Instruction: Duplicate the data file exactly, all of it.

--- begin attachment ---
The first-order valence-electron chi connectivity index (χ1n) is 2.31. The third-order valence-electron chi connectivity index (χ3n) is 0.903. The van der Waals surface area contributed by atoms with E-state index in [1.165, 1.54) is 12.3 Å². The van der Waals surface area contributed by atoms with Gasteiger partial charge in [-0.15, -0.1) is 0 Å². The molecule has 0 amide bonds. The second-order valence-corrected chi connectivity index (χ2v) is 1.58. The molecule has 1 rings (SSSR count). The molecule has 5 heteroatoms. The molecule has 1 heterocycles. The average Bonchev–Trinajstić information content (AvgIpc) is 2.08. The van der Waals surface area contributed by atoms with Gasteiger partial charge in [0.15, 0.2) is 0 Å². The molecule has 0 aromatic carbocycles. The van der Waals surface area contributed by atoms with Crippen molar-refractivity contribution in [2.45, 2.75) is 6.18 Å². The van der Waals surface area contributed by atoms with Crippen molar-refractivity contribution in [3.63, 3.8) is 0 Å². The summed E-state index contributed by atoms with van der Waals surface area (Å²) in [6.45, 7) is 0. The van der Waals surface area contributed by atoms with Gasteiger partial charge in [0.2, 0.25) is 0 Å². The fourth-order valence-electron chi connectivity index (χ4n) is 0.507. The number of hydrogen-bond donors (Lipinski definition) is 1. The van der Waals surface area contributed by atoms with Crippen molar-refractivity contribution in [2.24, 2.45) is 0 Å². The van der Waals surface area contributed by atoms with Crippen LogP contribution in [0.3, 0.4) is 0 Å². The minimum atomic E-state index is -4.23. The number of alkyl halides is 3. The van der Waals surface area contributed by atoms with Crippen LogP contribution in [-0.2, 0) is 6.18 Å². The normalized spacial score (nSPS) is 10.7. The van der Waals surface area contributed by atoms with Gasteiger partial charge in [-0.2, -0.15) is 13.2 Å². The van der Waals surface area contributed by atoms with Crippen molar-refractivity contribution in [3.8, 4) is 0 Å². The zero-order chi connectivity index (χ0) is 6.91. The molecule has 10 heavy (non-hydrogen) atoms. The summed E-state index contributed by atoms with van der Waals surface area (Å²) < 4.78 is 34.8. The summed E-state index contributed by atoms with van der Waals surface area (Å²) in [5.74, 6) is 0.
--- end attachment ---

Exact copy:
The first-order valence-electron chi connectivity index (χ1n) is 2.31. The third-order valence-electron chi connectivity index (χ3n) is 0.903. The van der Waals surface area contributed by atoms with E-state index in [1.165, 1.54) is 12.3 Å². The van der Waals surface area contributed by atoms with Gasteiger partial charge in [-0.15, -0.1) is 0 Å². The molecule has 0 amide bonds. The second-order valence-corrected chi connectivity index (χ2v) is 1.58. The molecule has 1 rings (SSSR count). The molecule has 5 heteroatoms. The molecule has 1 heterocycles. The average Bonchev–Trinajstić information content (AvgIpc) is 2.08. The van der Waals surface area contributed by atoms with Gasteiger partial charge in [0.15, 0.2) is 0 Å². The molecule has 0 aromatic carbocycles. The van der Waals surface area contributed by atoms with Crippen molar-refractivity contribution in [2.45, 2.75) is 6.18 Å². The van der Waals surface area contributed by atoms with Crippen molar-refractivity contribution in [3.63, 3.8) is 0 Å². The summed E-state index contributed by atoms with van der Waals surface area (Å²) in [6.45, 7) is 0. The van der Waals surface area contributed by atoms with Gasteiger partial charge in [0.2, 0.25) is 0 Å². The fourth-order valence-electron chi connectivity index (χ4n) is 0.507. The number of hydrogen-bond donors (Lipinski definition) is 1. The van der Waals surface area contributed by atoms with Crippen molar-refractivity contribution in [2.24, 2.45) is 0 Å². The van der Waals surface area contributed by atoms with Crippen LogP contribution in [0.3, 0.4) is 0 Å². The minimum atomic E-state index is -4.23. The number of alkyl halides is 3. The van der Waals surface area contributed by atoms with Crippen LogP contribution in [-0.2, 0) is 6.18 Å². The normalized spacial score (nSPS) is 10.7. The van der Waals surface area contributed by atoms with Gasteiger partial charge in [-0.2, -0.15) is 13.2 Å². The van der Waals surface area contributed by atoms with Crippen molar-refractivity contribution in [3.8, 4) is 0 Å². The zero-order chi connectivity index (χ0) is 6.91. The molecule has 10 heavy (non-hydrogen) atoms. The summed E-state index contributed by atoms with van der Waals surface area (Å²) < 4.78 is 34.8. The summed E-state index contributed by atoms with van der Waals surface area (Å²) in [5.74, 6) is 0.